MONEY AND MORALS. Jewish Association for Business Ethics. Teacher's and student pack pound;50. Photocopiable student pack pound;25. Video pound;15.
What do we mean by business education? There are those who see its role as vocational: a practical preparation for life in the economic community. Others see a more academic approach, one that questions some of the ways we choose to organise production, consumption and distribution.
There is no reason why these two approaches should be mutually exclusive, and what might be termed "academic" GCSE courses in business studies ensure that practical realities such as deductions for tax and National Insurance do not come as a surprise when students start work.
But while such courses are popular, they are not universal, which begs the question, how do young people come to discover the economic facts of life? The unfortunate reality is that personal debt often results from a lack of relevant education.
Britannic Street is Britannic Assurance's attempt to prepare young people for adult life. Its free multimedia resource pack comes with video, CD-Rom, website, teacher's guide, glossary of financial terms and student activities with answers.
The course starts from the video, which is unashamedly based on a soap format. The storyline centres on the out-of-school concerns of seven young people, with the usual array of spendthrift teenagers aspiring to pop group stardom, international travel and sports-car ownership, based on earnings from part-time jobs in hamburger joints and baby-sitting. In that respect reality is recreated, but disbelief is stretched by the student who (a) budgets meticulously (b) saves money and (c) recognises that (a) and (b) together add up to another year's wait for a dream trip to Florida, in contrast to her friend, who will, as in real life, get the money from her mum.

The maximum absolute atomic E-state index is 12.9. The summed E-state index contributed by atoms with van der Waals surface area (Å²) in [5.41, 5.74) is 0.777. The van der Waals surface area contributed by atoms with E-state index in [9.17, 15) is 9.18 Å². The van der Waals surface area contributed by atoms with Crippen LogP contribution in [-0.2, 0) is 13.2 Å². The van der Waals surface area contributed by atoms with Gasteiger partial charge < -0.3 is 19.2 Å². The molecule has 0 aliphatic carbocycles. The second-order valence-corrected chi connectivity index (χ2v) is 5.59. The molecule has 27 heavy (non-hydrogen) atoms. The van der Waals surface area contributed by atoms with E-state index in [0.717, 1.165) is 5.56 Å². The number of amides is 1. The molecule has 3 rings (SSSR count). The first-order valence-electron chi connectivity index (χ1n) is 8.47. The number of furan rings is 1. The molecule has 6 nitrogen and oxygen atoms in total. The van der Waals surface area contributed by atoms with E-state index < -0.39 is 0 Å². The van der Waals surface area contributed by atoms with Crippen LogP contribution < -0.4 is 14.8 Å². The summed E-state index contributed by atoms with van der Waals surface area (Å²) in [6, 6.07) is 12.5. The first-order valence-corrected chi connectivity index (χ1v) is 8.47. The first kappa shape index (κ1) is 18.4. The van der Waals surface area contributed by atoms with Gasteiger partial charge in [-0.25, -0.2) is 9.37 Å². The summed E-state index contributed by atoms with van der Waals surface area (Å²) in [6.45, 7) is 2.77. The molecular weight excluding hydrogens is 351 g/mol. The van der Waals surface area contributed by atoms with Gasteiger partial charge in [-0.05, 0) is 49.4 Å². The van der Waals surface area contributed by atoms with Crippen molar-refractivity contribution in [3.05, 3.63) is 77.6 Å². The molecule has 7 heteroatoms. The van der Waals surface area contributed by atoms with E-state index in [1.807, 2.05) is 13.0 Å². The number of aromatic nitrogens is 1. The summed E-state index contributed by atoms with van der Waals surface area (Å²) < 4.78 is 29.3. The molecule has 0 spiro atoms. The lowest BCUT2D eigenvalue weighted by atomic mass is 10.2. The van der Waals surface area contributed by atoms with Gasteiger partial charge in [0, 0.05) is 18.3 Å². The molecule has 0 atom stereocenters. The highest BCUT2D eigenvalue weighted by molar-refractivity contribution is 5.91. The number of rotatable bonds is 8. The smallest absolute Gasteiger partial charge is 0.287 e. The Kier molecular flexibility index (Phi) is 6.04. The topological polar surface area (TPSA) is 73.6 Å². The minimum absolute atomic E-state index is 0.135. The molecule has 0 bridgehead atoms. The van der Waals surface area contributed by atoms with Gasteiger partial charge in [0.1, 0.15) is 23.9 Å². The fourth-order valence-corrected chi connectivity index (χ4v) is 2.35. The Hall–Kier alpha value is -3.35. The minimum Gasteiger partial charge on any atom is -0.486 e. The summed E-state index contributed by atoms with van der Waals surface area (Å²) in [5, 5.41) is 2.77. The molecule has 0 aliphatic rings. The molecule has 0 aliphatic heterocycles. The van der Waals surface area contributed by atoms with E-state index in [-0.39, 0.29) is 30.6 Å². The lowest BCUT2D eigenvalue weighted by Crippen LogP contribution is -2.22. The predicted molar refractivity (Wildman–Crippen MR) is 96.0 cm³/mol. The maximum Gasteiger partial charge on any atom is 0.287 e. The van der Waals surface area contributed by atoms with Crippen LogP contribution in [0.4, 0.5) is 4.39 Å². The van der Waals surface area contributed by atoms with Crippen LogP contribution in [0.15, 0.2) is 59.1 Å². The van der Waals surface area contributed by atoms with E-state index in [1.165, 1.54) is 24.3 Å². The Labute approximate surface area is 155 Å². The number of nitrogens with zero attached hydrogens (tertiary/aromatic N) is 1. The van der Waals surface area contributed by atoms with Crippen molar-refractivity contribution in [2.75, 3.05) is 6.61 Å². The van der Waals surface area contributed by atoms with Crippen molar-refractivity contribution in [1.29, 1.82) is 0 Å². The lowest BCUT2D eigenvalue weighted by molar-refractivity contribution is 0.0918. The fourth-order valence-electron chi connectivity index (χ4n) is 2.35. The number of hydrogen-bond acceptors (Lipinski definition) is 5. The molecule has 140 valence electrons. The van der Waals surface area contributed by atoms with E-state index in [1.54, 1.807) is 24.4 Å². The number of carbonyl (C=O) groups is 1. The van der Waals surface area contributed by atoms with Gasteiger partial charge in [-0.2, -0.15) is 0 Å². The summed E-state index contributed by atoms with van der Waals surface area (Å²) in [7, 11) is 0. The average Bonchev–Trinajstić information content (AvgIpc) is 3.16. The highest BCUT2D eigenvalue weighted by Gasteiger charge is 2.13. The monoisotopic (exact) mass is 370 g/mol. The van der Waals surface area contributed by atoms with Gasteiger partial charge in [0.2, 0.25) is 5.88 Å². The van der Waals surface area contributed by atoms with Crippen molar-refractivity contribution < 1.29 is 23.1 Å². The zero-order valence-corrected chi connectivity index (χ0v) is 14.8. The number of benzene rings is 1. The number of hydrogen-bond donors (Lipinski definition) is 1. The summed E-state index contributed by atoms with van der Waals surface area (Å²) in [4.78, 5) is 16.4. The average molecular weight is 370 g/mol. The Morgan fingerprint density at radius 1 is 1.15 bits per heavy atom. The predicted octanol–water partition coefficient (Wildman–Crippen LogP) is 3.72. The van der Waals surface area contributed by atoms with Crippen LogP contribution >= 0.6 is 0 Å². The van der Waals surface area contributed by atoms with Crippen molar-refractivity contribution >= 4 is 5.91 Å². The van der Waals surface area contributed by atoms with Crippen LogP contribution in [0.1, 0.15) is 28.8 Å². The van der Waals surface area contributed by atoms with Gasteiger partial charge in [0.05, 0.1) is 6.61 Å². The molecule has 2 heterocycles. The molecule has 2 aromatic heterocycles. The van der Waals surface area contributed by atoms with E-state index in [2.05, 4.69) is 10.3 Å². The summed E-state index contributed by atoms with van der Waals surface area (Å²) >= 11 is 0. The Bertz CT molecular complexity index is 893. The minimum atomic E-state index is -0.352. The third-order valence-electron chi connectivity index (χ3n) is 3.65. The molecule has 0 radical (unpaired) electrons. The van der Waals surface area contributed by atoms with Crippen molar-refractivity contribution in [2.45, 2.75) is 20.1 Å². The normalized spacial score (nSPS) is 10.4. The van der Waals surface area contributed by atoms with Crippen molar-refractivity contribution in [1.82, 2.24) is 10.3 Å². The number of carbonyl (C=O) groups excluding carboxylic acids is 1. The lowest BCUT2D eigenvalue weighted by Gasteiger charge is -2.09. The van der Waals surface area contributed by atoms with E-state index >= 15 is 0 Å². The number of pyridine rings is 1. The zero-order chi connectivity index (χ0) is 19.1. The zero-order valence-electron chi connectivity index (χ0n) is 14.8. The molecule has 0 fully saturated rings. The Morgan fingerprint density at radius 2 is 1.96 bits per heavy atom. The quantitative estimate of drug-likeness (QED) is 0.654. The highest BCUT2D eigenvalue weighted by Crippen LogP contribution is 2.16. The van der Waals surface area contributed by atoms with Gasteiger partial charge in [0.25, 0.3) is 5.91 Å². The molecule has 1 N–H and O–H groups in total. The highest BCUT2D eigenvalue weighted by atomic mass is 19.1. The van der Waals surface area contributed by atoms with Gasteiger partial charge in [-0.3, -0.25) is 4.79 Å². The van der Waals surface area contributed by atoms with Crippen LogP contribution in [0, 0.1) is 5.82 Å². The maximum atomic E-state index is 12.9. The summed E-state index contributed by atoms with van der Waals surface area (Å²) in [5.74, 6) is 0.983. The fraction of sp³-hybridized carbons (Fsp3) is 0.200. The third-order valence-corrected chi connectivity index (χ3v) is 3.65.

While the video is at times naive and steretypical, the follow-up work on the CD-Rom is challenging and well presented. It offers spreadsheets that input calculations straight into the computer, while supporting printed booklets cover budgeting, saving, borrowing and wage slips. As well as the business angle, key skills are also covered.
One question the pack fails to ask is why Britannic should offer this pack free to schools. Such a question might raise issues that would centre strongly in Money and Morals, produced by the Jewish Association for Business Ethics.
Here is the other end of the academicvocational spectrum; the material is aimed at PSHE and citizenship courses, although there is clear relevance to economics, business studies and RE.
The course consists of six topics: advertising, competition, the world of work, cheating, bribery and social responsibility. Each of the units challenges students to confront their perceptions and ethical positions.
Topics are explored through case studies that lead to questions on the material and its implications. Follow-up work uses other cases and newspaper articles to explore issues in depth.
This is a thoughtful, intellectual approach to the world of business. It asks fundamental questions that students should be encouraged to address while in school, and helps them develop a personal ethical position rather than one derived from parental, social or peer pressure.
It is a pity the term "opportunity cost" is not discussed anywhere, because it applies to many of the scenarios in both packs. It is also relevant to teachers trying to decide on which type - the vocational or academic - to use. Should they concentrate on teaching what an endowment policy is, for example, or how it might be "mis-sold"? Resolving such dilemmas lies at the heart of teacher professionalism, and as one of these resource is "free" and the other far from cheap, yet another dilemma has to be faced.
David Lines David Lines is lecturer in business education at the Institute of Education, University of London